The supply chain solutions company seeks to maximise the benefits of their circular “share and reuse” model to the environment and the overall European supply chain.
Weybridge, London – CHEP, the leading FMCG and retail supply chain specialist, has become a reference model for the circular economy, as its business model is based on sharing and reusing their pallets throughout the supply chain. In an ever-changing environment like today’s, where pallet availability is key to keep the supply chain moving, non-returned or destroyed pallets can have a very negative impact on the whole supply chain and ultimately on the end consumer.
To help CHEP maximize the benefit of its pooling solutions for the European industry and protect its pallets and other equipment, the company appointed Dominika Nosačková as Senior Manager, Regional Legal Counsel, and Susana Marquez, Asset Protection Manager Europe, bringing additional retail loss prevention experience from the European retail and second-hand goods trading industry. Both Dominika and Susana are joining a large team of Asset Protection and legal experts – all focused on working to protect the share and reuse economy by minimising losses.
The non-return, trading or destruction of pallets in order to use the raw material for a new purpose may appear to be of little importance – or even a good thing – but as CHEP’s pallets are part of a share and reuse model, any pallets that are stolen or destroyed undermine the positive impact that this circular model has on the whole industry.
CHEP’s trademark blue pallets, which are the same colour all over the world where they operate, are legally owned by CHEP and never sold to any third party. CHEP’s business model requires that this equipment is returned to the company so that it can be checked, cleaned, refurbished and then reused by other customers. Non-returning of CHEP pallets is therefore a legal infringement that can lead to legal action to recover those pallets.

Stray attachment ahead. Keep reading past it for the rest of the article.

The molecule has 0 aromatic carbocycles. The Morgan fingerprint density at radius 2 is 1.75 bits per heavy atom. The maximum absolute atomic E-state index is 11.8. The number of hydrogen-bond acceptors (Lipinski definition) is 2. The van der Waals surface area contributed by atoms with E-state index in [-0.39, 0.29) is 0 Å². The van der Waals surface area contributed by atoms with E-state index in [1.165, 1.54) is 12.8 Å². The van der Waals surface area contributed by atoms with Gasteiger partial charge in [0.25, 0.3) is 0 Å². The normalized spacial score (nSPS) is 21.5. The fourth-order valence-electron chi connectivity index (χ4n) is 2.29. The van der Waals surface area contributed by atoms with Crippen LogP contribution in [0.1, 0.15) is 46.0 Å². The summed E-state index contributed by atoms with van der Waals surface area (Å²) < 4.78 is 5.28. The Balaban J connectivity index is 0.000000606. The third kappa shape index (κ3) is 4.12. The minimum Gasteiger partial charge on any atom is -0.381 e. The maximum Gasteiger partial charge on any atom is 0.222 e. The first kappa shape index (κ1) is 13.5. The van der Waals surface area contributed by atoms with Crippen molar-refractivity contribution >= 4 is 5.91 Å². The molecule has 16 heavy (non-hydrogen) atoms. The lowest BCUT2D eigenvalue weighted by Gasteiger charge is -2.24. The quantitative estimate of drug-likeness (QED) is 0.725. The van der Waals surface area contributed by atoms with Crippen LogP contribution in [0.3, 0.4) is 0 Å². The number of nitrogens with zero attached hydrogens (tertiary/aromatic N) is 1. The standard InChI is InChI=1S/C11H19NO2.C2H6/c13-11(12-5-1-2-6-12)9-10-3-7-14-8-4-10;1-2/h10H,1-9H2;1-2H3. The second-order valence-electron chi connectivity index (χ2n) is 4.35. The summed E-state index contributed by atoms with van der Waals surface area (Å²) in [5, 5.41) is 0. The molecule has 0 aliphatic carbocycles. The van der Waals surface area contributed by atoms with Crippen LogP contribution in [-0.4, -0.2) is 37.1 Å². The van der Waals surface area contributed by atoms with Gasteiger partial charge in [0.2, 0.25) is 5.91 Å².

“As pioneers of the circular economy, we are proud to be recognized by Barrons as the most sustainable company globally,” stated John Riley, Director, Asset Productivity, CHEP Europe. “We are passionate about protecting our pallets, and other assets, so that they can fulfil our customers’ needs.”
“During recent months CHEP has proven to be an essential service that has supported the supply of food, beverage and other basic goods into the supermarkets. Protecting our assets has never been so important. Unreturned CHEP pallets not only have a negative impact on the environment, but they also add costs to producers, retailers and ultimately the end consumers.”
“We have incredibly strong legal grounds to seek recovery of our pallets, and are using every option available to us, including the criminal legal system, to make sure that we get those pallets back and use the full force of the law to deter anyone from abusing our ownership rights in the future,” added Dan Berry, Vice President, Regional General Counsel, Europe.
CHEP’s pallets are easy to spot thanks to their distinctive blue colour and the fact that their name, trademark and legal title messages are printed on each pallet as well. Moreover, the collection of CHEP pallets is easy to arrange and is free. CHEP takes care of it and has made this service easy to access via a public contact page (http://goblue.chep.com/AssetRecovery) for anyone who wants to request a pallet pick-up.